The wife's expert urged acceptance of the “assets” or “adjusted net asset method” as the most appropriate methodology for this particular company. Then, despite his purported use of “fair value”, he applied a 15% discount for lack of control because the wife's interest was a distinctly minority one; and he used a 30% discount for “lack of marketability”, presumably reasoning that the market for a quarter interest in the company otherwise held by a father and his remaining three daughters would attract a limited array of investors, at best. The trial judge accepted these opinions and the husband appealed.

The husband argued that the trial judge in this case had run afoul of Bernier, albeit within the application of the posited “fair value” standard. He drew a direct comparison to Bernier, noting that there was no imminent sale of the business contemplated and that, therefore, the lack of control and marketability discounts would unfairly deflate the value for equitable distribution purposes. The wife replied that her minimal interest in the company, and consequent total lack of control, made the interest essentially illiquid to her and thus worthy of the demanded discounts.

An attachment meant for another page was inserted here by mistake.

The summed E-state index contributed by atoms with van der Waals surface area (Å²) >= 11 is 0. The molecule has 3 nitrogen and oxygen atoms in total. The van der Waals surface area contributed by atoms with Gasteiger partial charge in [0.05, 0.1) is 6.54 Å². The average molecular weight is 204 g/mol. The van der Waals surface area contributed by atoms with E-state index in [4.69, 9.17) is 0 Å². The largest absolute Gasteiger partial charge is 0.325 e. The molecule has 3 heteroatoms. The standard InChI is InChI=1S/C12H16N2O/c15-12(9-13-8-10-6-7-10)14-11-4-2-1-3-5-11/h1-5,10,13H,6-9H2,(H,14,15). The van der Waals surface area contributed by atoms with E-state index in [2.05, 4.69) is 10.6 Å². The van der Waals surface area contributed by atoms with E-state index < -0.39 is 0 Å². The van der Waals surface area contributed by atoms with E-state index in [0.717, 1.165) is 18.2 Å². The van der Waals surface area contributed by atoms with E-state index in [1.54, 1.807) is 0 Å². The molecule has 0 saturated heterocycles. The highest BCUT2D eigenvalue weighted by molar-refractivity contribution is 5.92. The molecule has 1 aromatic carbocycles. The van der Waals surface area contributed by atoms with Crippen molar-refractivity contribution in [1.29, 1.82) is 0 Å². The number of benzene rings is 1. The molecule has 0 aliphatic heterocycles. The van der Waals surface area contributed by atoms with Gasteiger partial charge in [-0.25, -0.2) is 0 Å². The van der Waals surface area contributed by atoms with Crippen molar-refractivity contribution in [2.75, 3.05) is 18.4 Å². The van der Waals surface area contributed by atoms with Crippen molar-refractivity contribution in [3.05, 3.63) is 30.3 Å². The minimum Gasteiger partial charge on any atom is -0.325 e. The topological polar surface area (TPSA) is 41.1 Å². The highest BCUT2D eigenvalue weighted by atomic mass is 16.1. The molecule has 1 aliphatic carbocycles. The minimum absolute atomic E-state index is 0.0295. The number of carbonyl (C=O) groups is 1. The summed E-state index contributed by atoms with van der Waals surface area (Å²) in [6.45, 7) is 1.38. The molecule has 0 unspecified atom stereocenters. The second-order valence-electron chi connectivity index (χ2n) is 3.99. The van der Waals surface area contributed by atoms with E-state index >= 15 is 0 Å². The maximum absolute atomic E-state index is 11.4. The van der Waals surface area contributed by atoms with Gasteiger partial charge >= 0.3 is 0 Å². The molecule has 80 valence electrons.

The appeals court agreed with the husband on the matter of the discounts, while acknowledging that the wife did not have the same level of control as did the husband in Bernier; but still finding the marketability of her interest to be of “little consequence” here. Noting that a “minority discount” (essentially lack of control) was not specifically at issue in Bernier, the Appeals Court wrote that the SJC had “made clear that such a discount “should not be applied absent extraordinary circumstances.””